A typically configured feminine prior art sanitary pad 10 is shown in FIG. 1 looking downwardly on the optional topsheet 12. It should be appreciated that the prior art embodiment shown in FIG. 1 is illustrative in nature and not restrictive. Specifically, it should be appreciated that the color masking layer of the present invention may be used with essentially any configuration of feminine sanitary pad known in the art.
 According to the present invention, and in order to reduce the visual perception of the presence of bodily fluid in the sanitary pad, a sanitary pad may be provided with a color masking layer. It should be appreciated that one or more of the layers of a typical pad's structure may be colored or rendered non-white so as to achieve the desired reduction in visual perception of staining. As shown in FIG. 2, one embodiment of such a pad structure incorporates a color masking layer 14 that functionsas both a typical sanitary pad topsheet as well as a color masking layer 14. Beneath the colored topsheet is disposed an absorbent core layer 16. As shown In FIGS. 2-6, an impermeable backsheet 26 may be provided underneath the absorbent core 16.
 Alternatively, and as shown in FIG. 3, a three layer pad structure may be incorporated in which a typical perforated topsheet 12 is disposed atop a colored underlayer color masking layer 14 which in turn is disposed atop the absorbent core 16. Perforated top sheets may have holes regularly or irregularly spaced, where holes or apertures are created by hole-punching or other means, or created by the manner in which the woven or non-woven topsheets are made.
 As shown in FIG. 4, a four layer pad structure may be incorporated in which a perforated topsheet (which is preferably hydrophobic to promote comfort and dryness) is disposed atop a colored under layer which acts as the color masking layer 14, which may optionally also serve as a containment layer. An optional spreading layer 18 is disposed between the color under layer 14 in the absorbent core layer 16.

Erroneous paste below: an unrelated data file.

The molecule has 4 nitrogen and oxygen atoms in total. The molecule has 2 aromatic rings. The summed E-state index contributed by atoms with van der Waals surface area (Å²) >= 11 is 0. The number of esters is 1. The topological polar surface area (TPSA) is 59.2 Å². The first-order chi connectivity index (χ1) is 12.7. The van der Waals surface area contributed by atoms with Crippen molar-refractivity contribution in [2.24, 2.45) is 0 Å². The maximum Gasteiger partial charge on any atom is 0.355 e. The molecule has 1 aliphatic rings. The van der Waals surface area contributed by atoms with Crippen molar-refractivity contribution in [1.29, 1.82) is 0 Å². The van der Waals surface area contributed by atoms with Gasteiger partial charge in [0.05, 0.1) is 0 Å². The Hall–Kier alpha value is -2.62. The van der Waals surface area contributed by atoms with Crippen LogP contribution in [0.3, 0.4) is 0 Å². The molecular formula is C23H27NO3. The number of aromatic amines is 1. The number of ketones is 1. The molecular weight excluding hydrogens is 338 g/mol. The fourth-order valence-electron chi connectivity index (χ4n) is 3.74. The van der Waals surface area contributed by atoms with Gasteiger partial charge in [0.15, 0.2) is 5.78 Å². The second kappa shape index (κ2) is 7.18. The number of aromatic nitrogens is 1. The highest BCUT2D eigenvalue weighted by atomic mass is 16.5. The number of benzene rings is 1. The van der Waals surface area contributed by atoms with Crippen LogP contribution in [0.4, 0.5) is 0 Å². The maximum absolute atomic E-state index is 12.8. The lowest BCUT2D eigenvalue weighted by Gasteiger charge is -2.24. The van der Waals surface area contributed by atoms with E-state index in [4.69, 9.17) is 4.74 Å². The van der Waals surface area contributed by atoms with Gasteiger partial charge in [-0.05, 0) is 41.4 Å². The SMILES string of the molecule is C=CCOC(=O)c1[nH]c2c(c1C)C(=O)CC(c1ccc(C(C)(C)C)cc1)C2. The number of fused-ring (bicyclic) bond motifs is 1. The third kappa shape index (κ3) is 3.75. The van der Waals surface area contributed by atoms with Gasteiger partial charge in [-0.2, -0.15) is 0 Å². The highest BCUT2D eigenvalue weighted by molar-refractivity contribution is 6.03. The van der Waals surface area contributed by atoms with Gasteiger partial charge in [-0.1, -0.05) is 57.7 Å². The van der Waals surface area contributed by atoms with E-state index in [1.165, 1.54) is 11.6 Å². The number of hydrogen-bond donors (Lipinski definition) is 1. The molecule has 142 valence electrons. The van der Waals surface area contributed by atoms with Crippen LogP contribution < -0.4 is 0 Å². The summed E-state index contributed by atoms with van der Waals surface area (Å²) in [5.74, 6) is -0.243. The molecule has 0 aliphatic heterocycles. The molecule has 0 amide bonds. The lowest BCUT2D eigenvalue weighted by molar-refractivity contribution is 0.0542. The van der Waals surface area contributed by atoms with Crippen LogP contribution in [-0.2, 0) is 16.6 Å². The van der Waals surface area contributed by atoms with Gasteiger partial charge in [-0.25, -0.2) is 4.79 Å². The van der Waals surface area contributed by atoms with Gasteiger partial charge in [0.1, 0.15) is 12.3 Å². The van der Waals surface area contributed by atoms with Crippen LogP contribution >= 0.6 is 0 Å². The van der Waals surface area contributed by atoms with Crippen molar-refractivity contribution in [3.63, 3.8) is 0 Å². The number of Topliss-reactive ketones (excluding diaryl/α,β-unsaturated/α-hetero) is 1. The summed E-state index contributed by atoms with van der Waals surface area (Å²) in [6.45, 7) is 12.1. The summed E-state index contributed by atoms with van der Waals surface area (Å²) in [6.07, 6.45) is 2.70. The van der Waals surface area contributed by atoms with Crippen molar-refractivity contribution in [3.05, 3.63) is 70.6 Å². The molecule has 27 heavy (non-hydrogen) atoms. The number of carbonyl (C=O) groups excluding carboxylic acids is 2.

Another alternate embodiment incorporating a color masking layer is shown in FIG. 5 wherein a perforated top sheet 12 is disposed atop a colored spreading layer 14, 18 which acts as the color masking layer and which is disposed top the absorbent core layer 16.
 Finally, another potential illustrative embodiment is shown in FIG. 6 where the topsheet and spreading layer is colored and serves as a color masking layer and is disposed atop the absorbent layer 16. It should be appreciated that the embodiments shown in FIGS. 2-6 are only 5 examples of a sanitary pad provided with one or more color masking layers. It should be appreciated that it is within the scope of the present invention to provide any typical and known prior art sanitary pad with one or more color masking layers. The color masking layer may be a standalone hydrophobic colored layer or color may be imparted to a sanitary pad layer having additional functions other than color masking (i.e. absorbent core, topsheet, containment layer, spreading layer, and absorbent core).
 As shown in Table 2 and FIG. 12, various ΔE values (i.e. the difference between the unstained and the stained fabric E values) and L values for various experimental fabrics are provided. In FIG. 13, it can be seen that test results confirmed that fabrics with a relatively high degree of brightness and with high L values correspond to relatively high ΔE values as well. Furthermore, and as can be seen from the results in Table 2, it is clear that some colors and fabric compositions are better than others for reducing the visual perception of staining. At least some level of color masking typically occurs at ΔE values of less than 50 although some color masking can in fact occur at ΔE values between 50 and 70. It has been found that ΔE values less than or equal to 40 exhibit appreciable increase in color masking. As can be seen from the ΔE results in Table 2, the use of various colored cloths appreciably reduces the visual perception of staining as compared with white cloth or tissue. Although this is certainly an improvement realized by the incorporation of one or more colored layers, it should be appreciated that some consumers may desire additional reduction in color masking than is able to be provided by the use of colored sanitary pad layers as color masking layers alone.